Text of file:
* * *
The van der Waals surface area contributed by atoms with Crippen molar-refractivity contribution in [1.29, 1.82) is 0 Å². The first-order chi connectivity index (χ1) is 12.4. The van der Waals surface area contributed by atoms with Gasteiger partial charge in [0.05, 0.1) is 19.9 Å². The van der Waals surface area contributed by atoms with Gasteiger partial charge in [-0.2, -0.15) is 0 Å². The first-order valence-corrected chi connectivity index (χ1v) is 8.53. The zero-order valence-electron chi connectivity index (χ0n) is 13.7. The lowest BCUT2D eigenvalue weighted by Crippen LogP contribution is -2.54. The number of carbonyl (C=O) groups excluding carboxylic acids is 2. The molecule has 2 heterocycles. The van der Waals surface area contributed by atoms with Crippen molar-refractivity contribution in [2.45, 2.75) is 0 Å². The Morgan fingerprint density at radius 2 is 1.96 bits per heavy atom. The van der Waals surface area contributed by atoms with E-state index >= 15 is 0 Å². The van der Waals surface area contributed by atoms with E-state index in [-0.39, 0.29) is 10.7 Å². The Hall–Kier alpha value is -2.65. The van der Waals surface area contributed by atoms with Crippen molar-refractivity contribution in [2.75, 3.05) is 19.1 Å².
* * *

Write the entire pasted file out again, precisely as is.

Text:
The van der Waals surface area contributed by atoms with Crippen molar-refractivity contribution in [1.29, 1.82) is 0 Å². The first-order chi connectivity index (χ1) is 12.4. The van der Waals surface area contributed by atoms with Gasteiger partial charge in [0.05, 0.1) is 19.9 Å². The van der Waals surface area contributed by atoms with Gasteiger partial charge in [-0.2, -0.15) is 0 Å². The first-order valence-corrected chi connectivity index (χ1v) is 8.53. The zero-order valence-electron chi connectivity index (χ0n) is 13.7. The lowest BCUT2D eigenvalue weighted by Crippen LogP contribution is -2.54. The number of carbonyl (C=O) groups excluding carboxylic acids is 2. The molecule has 2 heterocycles. The van der Waals surface area contributed by atoms with Crippen molar-refractivity contribution in [2.45, 2.75) is 0 Å². The Morgan fingerprint density at radius 2 is 1.96 bits per heavy atom. The van der Waals surface area contributed by atoms with E-state index >= 15 is 0 Å². The van der Waals surface area contributed by atoms with E-state index in [-0.39, 0.29) is 10.7 Å². The Hall–Kier alpha value is -2.65. The van der Waals surface area contributed by atoms with Crippen molar-refractivity contribution in [2.75, 3.05) is 19.1 Å².